As players call for stricter toxicity punishments in Valorant, one Riot dev has reassured her fellow female players that they have a plan of action.
There’s no denying that Valorant has a problem with in-game toxicity. Players have been calling for Riot to take more action since the game’s release, but sexism in voice communication is still especially pervasive.
After one female streamer went viral for supposedly being boosted by teammates, as well as Pokimane’s recent complaints about the title, conversation has swung back to the issue: why can’t women and girls play games in peace?
One Riot dev has reached out to a whole host of players who have been struggling to find their place on Future Earth, and has ensured them that fixes will be coming soon.
Riot devs looking to combat sexism
It only takes one glance at the Valorant subreddit to see a collection of women explaining that they’ve experienced some sort of toxicity while playing Riot’s flagship FPS. These comments prompted a response from Riot Aeneia, who is involved in Insights and Strategy for Valorant.
“I have played so many games where women don’t speak up until after I start talking,” Aeneia commented. “Once they hear my voice, and they see that no one is giving me crap, they know it’s safe.”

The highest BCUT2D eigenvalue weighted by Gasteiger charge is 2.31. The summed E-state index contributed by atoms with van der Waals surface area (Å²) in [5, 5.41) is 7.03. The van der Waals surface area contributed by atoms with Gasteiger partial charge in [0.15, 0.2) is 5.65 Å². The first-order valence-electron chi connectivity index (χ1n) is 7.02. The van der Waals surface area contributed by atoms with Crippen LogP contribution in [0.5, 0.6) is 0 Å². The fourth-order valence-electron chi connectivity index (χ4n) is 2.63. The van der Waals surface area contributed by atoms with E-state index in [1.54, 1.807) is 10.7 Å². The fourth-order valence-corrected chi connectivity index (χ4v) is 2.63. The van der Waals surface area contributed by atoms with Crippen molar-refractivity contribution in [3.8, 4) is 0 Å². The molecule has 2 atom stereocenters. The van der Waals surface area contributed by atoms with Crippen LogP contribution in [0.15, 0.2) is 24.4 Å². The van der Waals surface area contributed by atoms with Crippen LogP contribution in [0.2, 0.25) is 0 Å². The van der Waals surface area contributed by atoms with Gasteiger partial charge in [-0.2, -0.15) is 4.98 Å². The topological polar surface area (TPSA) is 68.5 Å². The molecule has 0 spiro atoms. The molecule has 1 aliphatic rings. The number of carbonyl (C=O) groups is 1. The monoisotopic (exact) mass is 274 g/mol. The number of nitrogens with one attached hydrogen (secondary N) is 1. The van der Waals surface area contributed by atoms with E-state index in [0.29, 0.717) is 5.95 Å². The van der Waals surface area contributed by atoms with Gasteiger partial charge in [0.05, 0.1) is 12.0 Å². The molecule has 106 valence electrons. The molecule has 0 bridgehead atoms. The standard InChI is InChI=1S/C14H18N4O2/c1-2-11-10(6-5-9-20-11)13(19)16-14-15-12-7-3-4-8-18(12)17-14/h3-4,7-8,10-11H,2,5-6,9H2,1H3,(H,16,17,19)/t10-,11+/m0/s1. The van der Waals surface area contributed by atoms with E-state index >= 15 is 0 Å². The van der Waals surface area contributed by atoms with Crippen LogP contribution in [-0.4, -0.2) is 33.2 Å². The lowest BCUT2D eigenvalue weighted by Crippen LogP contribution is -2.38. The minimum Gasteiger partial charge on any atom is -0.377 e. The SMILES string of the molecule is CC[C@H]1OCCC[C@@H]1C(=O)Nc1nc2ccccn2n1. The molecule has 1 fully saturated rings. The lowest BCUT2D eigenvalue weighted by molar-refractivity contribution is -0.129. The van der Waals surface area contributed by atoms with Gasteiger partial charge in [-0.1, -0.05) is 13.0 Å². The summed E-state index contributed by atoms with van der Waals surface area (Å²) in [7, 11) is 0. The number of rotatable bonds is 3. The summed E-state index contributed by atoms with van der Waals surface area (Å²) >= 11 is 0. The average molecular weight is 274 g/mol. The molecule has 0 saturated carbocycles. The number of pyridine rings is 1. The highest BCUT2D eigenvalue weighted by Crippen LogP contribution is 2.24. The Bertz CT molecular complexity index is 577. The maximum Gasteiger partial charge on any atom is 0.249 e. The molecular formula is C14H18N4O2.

She continues: “I cannot wait for the day when I get into agent select and hear other women (or kids, or anyone with a targetable voice) pipe up and say hello first. Because they’ll know it’ll be safe to do so. Because we’ll have cut this obscene sh*t out of our game.”
She goes on to ensure players that, “I promise, we’re working on it. I can’t speak to any details right now, but if all goes to plan, you’ll be hearing from us in the near future with actions and updates.”
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So while it may be a little far off on the horizon, it’s reassuring to know that changes are coming to make Valorant a more welcoming space for all players. Not only that, it’s nice to hear the voice of another woman, part of the development team, who is committed to helping others out.
Valorant’s executive producer Anna Donlon has also spoken in the past about her desire to clamp down on this issue.